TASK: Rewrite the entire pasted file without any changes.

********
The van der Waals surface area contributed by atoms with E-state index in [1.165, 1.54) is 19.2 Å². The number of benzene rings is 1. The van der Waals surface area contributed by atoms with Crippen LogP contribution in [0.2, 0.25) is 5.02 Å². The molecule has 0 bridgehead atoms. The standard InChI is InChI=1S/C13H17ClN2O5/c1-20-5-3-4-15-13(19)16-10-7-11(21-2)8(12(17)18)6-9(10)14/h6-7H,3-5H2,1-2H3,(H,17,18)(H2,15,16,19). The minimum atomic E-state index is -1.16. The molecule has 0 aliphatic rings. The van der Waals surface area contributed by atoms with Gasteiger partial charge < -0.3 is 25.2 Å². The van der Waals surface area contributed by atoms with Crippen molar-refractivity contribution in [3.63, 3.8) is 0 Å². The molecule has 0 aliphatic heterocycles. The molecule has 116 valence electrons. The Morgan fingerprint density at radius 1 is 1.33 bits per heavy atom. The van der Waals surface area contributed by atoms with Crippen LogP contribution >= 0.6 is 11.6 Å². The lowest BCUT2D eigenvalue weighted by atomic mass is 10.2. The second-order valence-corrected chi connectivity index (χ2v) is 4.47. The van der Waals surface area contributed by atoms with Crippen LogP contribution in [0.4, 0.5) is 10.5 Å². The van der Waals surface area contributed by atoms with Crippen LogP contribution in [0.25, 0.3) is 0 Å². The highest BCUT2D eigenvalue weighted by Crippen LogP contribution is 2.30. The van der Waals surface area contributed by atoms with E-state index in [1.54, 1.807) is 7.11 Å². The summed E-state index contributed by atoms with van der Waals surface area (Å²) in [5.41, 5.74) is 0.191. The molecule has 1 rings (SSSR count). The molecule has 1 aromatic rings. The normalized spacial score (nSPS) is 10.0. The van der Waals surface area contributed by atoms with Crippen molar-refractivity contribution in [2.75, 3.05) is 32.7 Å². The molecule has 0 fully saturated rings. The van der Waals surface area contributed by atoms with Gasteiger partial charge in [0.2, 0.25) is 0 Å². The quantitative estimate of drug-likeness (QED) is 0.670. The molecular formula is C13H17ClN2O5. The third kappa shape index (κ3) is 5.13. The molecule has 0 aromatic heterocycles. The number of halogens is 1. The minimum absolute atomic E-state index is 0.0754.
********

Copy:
The van der Waals surface area contributed by atoms with E-state index in [1.165, 1.54) is 19.2 Å². The number of benzene rings is 1. The van der Waals surface area contributed by atoms with Crippen LogP contribution in [0.2, 0.25) is 5.02 Å². The molecule has 0 bridgehead atoms. The standard InChI is InChI=1S/C13H17ClN2O5/c1-20-5-3-4-15-13(19)16-10-7-11(21-2)8(12(17)18)6-9(10)14/h6-7H,3-5H2,1-2H3,(H,17,18)(H2,15,16,19). The minimum atomic E-state index is -1.16. The molecule has 0 aliphatic rings. The van der Waals surface area contributed by atoms with Gasteiger partial charge < -0.3 is 25.2 Å². The van der Waals surface area contributed by atoms with Crippen molar-refractivity contribution in [3.63, 3.8) is 0 Å². The molecule has 0 aliphatic heterocycles. The molecule has 116 valence electrons. The Morgan fingerprint density at radius 1 is 1.33 bits per heavy atom. The van der Waals surface area contributed by atoms with Crippen LogP contribution >= 0.6 is 11.6 Å². The lowest BCUT2D eigenvalue weighted by atomic mass is 10.2. The second-order valence-corrected chi connectivity index (χ2v) is 4.47. The van der Waals surface area contributed by atoms with Crippen LogP contribution in [0.4, 0.5) is 10.5 Å². The van der Waals surface area contributed by atoms with Crippen LogP contribution in [0.25, 0.3) is 0 Å². The highest BCUT2D eigenvalue weighted by Crippen LogP contribution is 2.30. The van der Waals surface area contributed by atoms with E-state index in [1.54, 1.807) is 7.11 Å². The summed E-state index contributed by atoms with van der Waals surface area (Å²) in [5.41, 5.74) is 0.191. The molecule has 1 rings (SSSR count). The molecule has 1 aromatic rings. The normalized spacial score (nSPS) is 10.0. The van der Waals surface area contributed by atoms with Crippen molar-refractivity contribution in [2.75, 3.05) is 32.7 Å². The molecule has 0 fully saturated rings. The van der Waals surface area contributed by atoms with Gasteiger partial charge in [0.2, 0.25) is 0 Å². The quantitative estimate of drug-likeness (QED) is 0.670. The molecular formula is C13H17ClN2O5. The third kappa shape index (κ3) is 5.13. The molecule has 0 aromatic heterocycles. The number of halogens is 1. The minimum absolute atomic E-state index is 0.0754.